The Conservative Movement: Revised Edition, by Paul Gottfried. New York: Twayne Publishers, 1993. xxiv+214 pp. $26.95 hardcover, $14.95 paper.
…If a great change is to be made in human affairs, the minds of men will be fitted to it; the general opinions and feelings will draw that way. Every fear, every hope, will forward it; and then they who persist in opposing this mighty current in human affairs, will appear rather to resist the decrees of Providence itself, than the mere designs of men. They will not be resolute and firm, but perverse and obstinate.
—Edmund Burke Thoughts on French Affairs (1791)
Edmund Burke’s oft-quoted reflection on the historical changes wrought by the French Revolution has almost equally often been misunderstood. While usually presented as Burke’s attempt to make peace with an historically inevitable movement, this quote, as evidenced by his later writings on the French Revolution, is simply a pessimistic view of the developments in France, and of their increasing acceptance in the minds of Englishmen. Burke never reconciled himself to the French Revolution; but he also held no great hope that the sweeping historical changes that it ushered in could be reversed, at least in the short run.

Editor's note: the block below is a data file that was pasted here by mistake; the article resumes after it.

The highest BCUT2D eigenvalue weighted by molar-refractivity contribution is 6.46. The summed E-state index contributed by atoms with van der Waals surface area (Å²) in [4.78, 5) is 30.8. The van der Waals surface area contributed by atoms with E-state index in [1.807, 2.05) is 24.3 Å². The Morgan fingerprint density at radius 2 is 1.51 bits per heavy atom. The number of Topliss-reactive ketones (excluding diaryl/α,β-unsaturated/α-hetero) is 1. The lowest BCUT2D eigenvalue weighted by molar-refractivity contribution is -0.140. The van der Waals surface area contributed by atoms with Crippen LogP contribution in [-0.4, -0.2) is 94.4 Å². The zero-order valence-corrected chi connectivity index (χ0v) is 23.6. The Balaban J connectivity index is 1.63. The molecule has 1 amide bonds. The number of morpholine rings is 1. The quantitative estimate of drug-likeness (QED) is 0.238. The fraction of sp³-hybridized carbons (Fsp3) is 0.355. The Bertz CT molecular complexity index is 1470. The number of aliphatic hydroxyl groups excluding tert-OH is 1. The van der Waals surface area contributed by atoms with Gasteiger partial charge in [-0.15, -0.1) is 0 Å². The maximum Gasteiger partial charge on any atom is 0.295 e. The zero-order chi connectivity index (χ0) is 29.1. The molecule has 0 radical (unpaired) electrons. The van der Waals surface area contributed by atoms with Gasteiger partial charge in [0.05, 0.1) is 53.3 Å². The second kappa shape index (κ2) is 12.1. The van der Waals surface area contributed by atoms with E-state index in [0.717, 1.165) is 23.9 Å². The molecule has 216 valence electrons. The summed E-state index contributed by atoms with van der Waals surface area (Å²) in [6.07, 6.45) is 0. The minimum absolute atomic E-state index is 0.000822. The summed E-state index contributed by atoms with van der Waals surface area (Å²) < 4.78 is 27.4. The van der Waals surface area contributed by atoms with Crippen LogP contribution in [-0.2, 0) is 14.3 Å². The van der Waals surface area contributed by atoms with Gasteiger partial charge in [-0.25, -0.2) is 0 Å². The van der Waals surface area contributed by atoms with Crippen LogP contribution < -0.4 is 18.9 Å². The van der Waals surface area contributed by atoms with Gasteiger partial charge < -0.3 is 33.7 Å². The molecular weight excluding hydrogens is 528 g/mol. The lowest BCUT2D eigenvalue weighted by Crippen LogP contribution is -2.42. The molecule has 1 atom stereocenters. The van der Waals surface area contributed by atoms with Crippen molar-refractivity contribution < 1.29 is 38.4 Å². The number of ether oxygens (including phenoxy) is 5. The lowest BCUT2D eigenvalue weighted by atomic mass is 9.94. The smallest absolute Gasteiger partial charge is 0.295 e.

Paul Gottfried, in his revised and expanded edition of The Conservative Movement, expresses a similar short-term pessimism about political and cultural developments in the United States. While most of the book has a sociological air about it, the last two chapters, and other material scattered throughout the book, make it clear that Gottfried is more than just a disinterested chronicler of trends on the American Right. An active participant in the rising paleoconservative movement, Gottfried is at his best when criticizing the disaffected liberals who, under the name of neoconservatives, have come to dominate what passes for the right wing in current American politics.
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